On the other hand, in many parts of the world, any flu is considered H1N1unless proven otherwise. But the proof never happens because there’s no testing.

Incidence and mortality estimates, like everything else about this flu, vary widely.
A recent New York Times article cited over 2 million cases of H1N1 flu and just about 4,000 deaths in the US, with a population of about 300 million. China, with a population of over 1 billion, and some very strict quarantine practices, has had a total of 59,000 cases, and just over 30 deaths, the article said.

WHO has declared H1N1 a “pandemic,” a very scary word, though it means simply that human illness has been confirmed in two or more countries in a single WHO region, plus at least one other country in a separate region. Moreover, WHO rated the severity of this pandemic as “moderate” in terms of its impact on health systems, social, and economic functioning.

Most people, WHO notes, recover from infection without need for hospitalization or medical care. So far, in most of the world, levels of severe illness from H1N1 appear similar to levels seen during past flu seasons with other strains. WHO is concerned about serious illness and deaths among young people, pregnant women, and those with pre-existing conditions like diabetes. But on the whole, WHO is very far from crying “plague!”

On the matter of vaccines, the Department of Health & Human Services Vaccine Adverse Events Reporting System has recorded a total of 1,922 adverse events as of Nov. 10, 2009, following delivery of almost 34 million doses of H1N1 vaccine ( The vast majority of these events were not considered serious or life threatening. HHS records a total of 84 serious events, 6 deaths, and 4 cases of vaccine associated Guillian-Barré syndrome.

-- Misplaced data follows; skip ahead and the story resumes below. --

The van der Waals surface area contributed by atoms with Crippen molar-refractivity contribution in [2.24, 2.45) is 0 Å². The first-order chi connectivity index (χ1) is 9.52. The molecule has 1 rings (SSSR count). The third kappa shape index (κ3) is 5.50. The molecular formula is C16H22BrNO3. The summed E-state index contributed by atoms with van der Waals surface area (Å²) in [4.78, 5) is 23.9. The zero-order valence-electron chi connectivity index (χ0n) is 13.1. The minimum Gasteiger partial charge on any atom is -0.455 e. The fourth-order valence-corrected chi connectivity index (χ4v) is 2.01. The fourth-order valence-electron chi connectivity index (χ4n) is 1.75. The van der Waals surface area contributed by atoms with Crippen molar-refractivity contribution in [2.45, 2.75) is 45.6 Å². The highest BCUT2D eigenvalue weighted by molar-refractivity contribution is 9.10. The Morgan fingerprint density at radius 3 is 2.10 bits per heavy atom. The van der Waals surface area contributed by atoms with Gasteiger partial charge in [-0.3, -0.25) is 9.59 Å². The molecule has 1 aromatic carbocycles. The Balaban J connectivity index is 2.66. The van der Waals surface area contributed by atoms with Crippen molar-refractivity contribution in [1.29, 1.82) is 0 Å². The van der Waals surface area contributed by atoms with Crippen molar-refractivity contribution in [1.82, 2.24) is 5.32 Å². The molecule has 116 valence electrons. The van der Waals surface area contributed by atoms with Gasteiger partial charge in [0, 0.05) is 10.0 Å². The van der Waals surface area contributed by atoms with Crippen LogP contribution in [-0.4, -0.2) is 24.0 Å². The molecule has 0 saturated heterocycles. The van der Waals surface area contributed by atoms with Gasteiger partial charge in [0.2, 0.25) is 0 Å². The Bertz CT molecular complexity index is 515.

These figures carry all the limitations of any voluntary registry data: reporting is haphazard and an unknown number of events may go unrecorded; registries like VAERS do not account for potential long-term sequelae that may not arise until months or years after vaccination.

But judging from best available data, questionable though it might be, it doesn’t seem like massive numbers of people are dropping dead in the street from H1N1, nor is the vaccine killing significant numbers of those who get it.

Our Virus, Our Selves

What’s really interesting about H1N1 is the way it seems to mirror back to people what they fear most and trust least. In a way, our individual reactions and responses to this bug are telling us more about our human nature, than the nature of the virus or its potential health consequences.

If you’re mistrustful of the federal government, then the fed’s H1N1 response is clear evidence of it’s socialist agenda for centralization of power and curtailment of individual freedoms. If not quite that extreme, then it’s something “the liberals” are using as a pretext for ramming universal healthcare through Congress. You don’t have to look too hard in the right wing blogosphere to find such views.

If you distrust big corporations, particularly of the pharmaceutical type, then you likely see the H1N1 “crisis” as a bogus threat brewed up by the drug industry to push product and reap profit. Recent regulatory moves against natural products companies promoting supplements or homeopathics to treat Swine Flu will only underscore that belief.